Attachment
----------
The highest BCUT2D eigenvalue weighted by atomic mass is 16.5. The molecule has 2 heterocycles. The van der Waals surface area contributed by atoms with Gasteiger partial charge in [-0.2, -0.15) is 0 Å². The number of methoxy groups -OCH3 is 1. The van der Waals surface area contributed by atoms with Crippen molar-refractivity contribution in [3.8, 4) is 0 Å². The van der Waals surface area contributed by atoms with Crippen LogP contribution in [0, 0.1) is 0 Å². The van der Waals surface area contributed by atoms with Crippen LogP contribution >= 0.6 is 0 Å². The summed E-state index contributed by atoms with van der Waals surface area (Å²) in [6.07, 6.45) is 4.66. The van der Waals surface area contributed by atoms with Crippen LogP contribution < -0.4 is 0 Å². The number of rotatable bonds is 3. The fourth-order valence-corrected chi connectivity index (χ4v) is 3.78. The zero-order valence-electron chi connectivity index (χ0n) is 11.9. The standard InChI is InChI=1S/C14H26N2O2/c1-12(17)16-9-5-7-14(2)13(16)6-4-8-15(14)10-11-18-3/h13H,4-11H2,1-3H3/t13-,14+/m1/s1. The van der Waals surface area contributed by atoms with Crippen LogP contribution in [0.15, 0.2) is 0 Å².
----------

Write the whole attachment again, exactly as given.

The highest BCUT2D eigenvalue weighted by atomic mass is 16.5. The molecule has 2 heterocycles. The van der Waals surface area contributed by atoms with Gasteiger partial charge in [-0.2, -0.15) is 0 Å². The number of methoxy groups -OCH3 is 1. The van der Waals surface area contributed by atoms with Crippen molar-refractivity contribution in [3.8, 4) is 0 Å². The van der Waals surface area contributed by atoms with Crippen LogP contribution in [0, 0.1) is 0 Å². The van der Waals surface area contributed by atoms with Crippen LogP contribution >= 0.6 is 0 Å². The summed E-state index contributed by atoms with van der Waals surface area (Å²) in [6.07, 6.45) is 4.66. The van der Waals surface area contributed by atoms with Crippen LogP contribution < -0.4 is 0 Å². The number of rotatable bonds is 3. The fourth-order valence-corrected chi connectivity index (χ4v) is 3.78. The zero-order valence-electron chi connectivity index (χ0n) is 11.9. The standard InChI is InChI=1S/C14H26N2O2/c1-12(17)16-9-5-7-14(2)13(16)6-4-8-15(14)10-11-18-3/h13H,4-11H2,1-3H3/t13-,14+/m1/s1. The van der Waals surface area contributed by atoms with Crippen LogP contribution in [0.15, 0.2) is 0 Å².